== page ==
|10a||Thu, 12/4/2018||Extra lecture: Computational Efficiency I.||Computational Efficiency 1 (printable)|
|11||Fri, 13/4/2018||De Bruijn sequences and de Bruijn graphs III: de Bruijn subgraphs and sequences with q-gram distance 0.||Bielefeld Lecture Notes on Sequence Analysis ch. 3.7|
|12||Fri, 20/4/2018||Scoring matrices: PAM, BLOSUM.||Scoring Matrices (printable)||Setubal & Meidanis, ch. 3.5.1
Here are two PAM mutation matrices, and two PAM scoring matrices (the ones handed out in the lecture). You can read the original article on PAM matrices (more exactly, book chapter), by Margret Dayhoff et al, 1978. It is very understandably written! Here is the BLOSUM62 matrix. See also this nice little article by Sean Eddy about the BLOSUM matrices (S. Eddy, Where did the BLOSUM62 alignment score matrix come from? Nature Biotechnology 22, pp. 1035-1036, 2004).
|12a||Fri, 20/4/2018||Extra lecture: Computational Efficiency II.||Computational Efficiency 2 (printable)|
|13||Thu, 3/5/2018||Multiple Sequence Alignment (MSA) I: definitions, projections, scoring, sum-of-pairs score, theorem about optimal projections and optimal MSAs.||Setubal & Meidanis, ch. 3.4.1, Ohlebusch, ch. 8.2|
|14||Fri, 4/5/2018||MSA II: DP-algorithm, Star Alignment Algorithm||DP-algorithm: Setubal & Meidanis, ch. 3.4.1, Bielefeld Lecture Notes on Sequence Analysis: ch. 11.1, Ohlebusch 8.2
star alignment for similarity score: Setubal & Meidanis, ch. 3.4.2
|15||Thu, 10/5/2018||MSA III: star alignment as a 2-approximation algorithm (for edit distance, and in general, for distance functions with triangle inequality)||star alignment as a 2-approximation: Ohlebusch, ch. 8.2.2, Bielefeld Lecture Notes on Sequence Analysis, ch. 11.3|
|16||Fri, 11/5/2018||MSA IV: progressive alignment||Bielefeld Lecture Notes on Sequence Analysis: Appendix H.1, Ohlebusch ch. 8.2.3|
|17||Thu, 17/5/2018||Jens Stoye (Univ. Bielefeld): Phylogenetics I: Introduction. Character-based methods. Definitions, perfect phylogeny (PP), Gusfield's algorithm for binary characters. Small Parsimony: Fitch' algorithm.||Bielefeld Phylogenetics Lecture Notes, ch. 2 (Introduction), ch. 3 (characters and states), ch. 4 (Perfect Phylogeny, Gusfield's algorithm), ch. 5.2 (Fitch' algorithm)|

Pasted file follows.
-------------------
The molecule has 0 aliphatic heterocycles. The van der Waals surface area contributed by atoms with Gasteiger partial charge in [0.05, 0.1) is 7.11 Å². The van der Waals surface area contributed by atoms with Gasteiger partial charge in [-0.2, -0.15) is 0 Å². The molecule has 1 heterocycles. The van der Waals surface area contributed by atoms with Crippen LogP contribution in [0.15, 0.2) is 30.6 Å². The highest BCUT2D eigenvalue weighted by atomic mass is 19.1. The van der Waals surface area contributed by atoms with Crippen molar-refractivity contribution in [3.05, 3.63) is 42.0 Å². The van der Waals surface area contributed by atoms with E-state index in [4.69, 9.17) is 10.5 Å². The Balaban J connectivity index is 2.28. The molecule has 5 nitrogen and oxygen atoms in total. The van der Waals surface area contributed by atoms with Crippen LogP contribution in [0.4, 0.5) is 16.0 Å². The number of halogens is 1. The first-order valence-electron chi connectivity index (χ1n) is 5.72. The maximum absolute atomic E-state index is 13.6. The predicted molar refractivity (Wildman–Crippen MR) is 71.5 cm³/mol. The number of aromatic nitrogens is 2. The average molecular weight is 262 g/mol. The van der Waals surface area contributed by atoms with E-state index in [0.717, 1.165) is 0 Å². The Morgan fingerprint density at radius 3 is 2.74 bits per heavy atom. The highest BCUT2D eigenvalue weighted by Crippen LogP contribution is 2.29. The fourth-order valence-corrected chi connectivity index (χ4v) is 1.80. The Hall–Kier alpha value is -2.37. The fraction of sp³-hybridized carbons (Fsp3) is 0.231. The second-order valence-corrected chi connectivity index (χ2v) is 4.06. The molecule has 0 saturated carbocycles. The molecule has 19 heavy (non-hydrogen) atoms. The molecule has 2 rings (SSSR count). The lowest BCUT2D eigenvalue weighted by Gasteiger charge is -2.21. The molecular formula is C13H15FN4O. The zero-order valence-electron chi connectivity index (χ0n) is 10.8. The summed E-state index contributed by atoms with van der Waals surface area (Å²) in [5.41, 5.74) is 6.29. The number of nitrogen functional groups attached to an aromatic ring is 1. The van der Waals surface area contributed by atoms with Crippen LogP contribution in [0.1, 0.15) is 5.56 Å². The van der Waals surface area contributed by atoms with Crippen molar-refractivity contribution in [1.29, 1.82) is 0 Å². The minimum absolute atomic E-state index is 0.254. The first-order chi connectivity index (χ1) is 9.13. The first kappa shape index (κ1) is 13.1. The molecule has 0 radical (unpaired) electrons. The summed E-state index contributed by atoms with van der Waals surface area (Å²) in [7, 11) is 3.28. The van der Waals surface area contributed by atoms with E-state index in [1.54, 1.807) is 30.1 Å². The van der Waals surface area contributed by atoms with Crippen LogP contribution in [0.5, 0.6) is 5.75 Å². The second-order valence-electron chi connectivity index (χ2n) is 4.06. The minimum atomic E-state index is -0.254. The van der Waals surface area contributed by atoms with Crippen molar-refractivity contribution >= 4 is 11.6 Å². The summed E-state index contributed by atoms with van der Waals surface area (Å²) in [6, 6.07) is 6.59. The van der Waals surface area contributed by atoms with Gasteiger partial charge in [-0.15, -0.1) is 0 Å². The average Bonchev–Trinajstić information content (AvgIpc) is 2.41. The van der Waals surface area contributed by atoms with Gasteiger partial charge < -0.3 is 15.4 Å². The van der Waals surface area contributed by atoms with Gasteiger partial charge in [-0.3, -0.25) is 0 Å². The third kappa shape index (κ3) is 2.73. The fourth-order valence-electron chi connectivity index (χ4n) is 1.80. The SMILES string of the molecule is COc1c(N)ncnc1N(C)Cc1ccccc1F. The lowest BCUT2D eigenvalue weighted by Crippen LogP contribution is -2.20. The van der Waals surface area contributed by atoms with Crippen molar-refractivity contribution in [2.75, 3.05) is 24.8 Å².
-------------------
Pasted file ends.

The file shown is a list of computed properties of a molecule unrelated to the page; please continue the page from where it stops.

|18||Fri, 18/5/2018||Jens Stoye (Univ. Bielefeld): Phylogenetics II: distance-based methods. UPGMA, Neighbor Joining (NJ).||Bielefeld Phylogenetics Lecture Notes, ch. 7 (7.1, 7.3.1 and 7.3.4)|
|19||Thu, 24/5/2018||Phylogenetics III: Number of rooted and unrooted trees. More on distance based methods: ultrametric matrices, 3-point condition, and rooted trees; additive metrics, 4-point conditon, and unrooted trees.||Phylogenetics 1 (printable)||same as previous lecture|
|20||Fri, 25/5/2018||Phylogenetics IV: More on character-based methods: homoplasies and the definitions of compatibility and perfect phylogeny (PP); parsimony problem: Large Parsimony and Small Parsimony; characterization of PP via number of state-changes.||Phylogenetics 2 (printable)||same as lecture 17|
|21||Thu, 31/5/2018||Phylogenetics IV cont'ed: Algorithms for Large Parsimony: Greedy Sequential Addition Algorithm, Branch-and-Bound Algorithm, Nearest Neighbor Interchange.||same as before||Large Parsimony (=Maximum Parsimony): Bielefeld Phylogenetics Lecture Notes, ch. 6.3 (Greedy Sequential Addition, NNI); for the branch-and-bound algorithm that we did, see here an excerpt from the Felsenstein book (pages 61 to 64).
Correction of handout slides: Note that we did three algorithms for Large Parsimony (and not two, as it said on the handout slides!)
|22||Fri, 1/6/2018||Two more applications of q-grams:
(1) Database search with BLAST.
(2) Sequence Assembly with de Bruijn graphs.
|BLAST (summary only!) (printable)
Fragment Assembly with de Bruijn graphs (printable)
|(1) Here is the orginal article on BLAST: S.F. Altschul et al. Basic Local Alignment Search Tool, J. Mol. Biol. 215: 403-410 (1990); and the one on BLAST2: S.F. Altschul et al. Gapped BLAST and PSI-BLAST: a new generation of protein database search programs, Nucleic Acids Research, Vol. 25, No. 17: 3389-3402 (1997).
There is a very detailed section on BLAST in the book by Mount (full ref. see above), within chapter 7, p. 300 onwards. BLAST is also described in Chapter 6.3 of the BielSeqAn Lecture Notes (see above).
There are excellent help pages on the NCBI Blast page, among them on how to submit a request and how to read the results (version of Sept. 2016, always get the latest one!).
(2) See this article: How to apply de Bruijn graphs to genome assembly by Phillip E.C. Compeau, Pavel A. Pevzner, and Glenn Tesler, Nature Biotechnology, vol. 29 no. 11 (Nov. 2011); there is also supplementary material for this article.
|23||Fri, 8/6/2018||Summary of course.||Study list for students of Medical Bioinformatics and for students of Molecular and Medical Biotechnology.|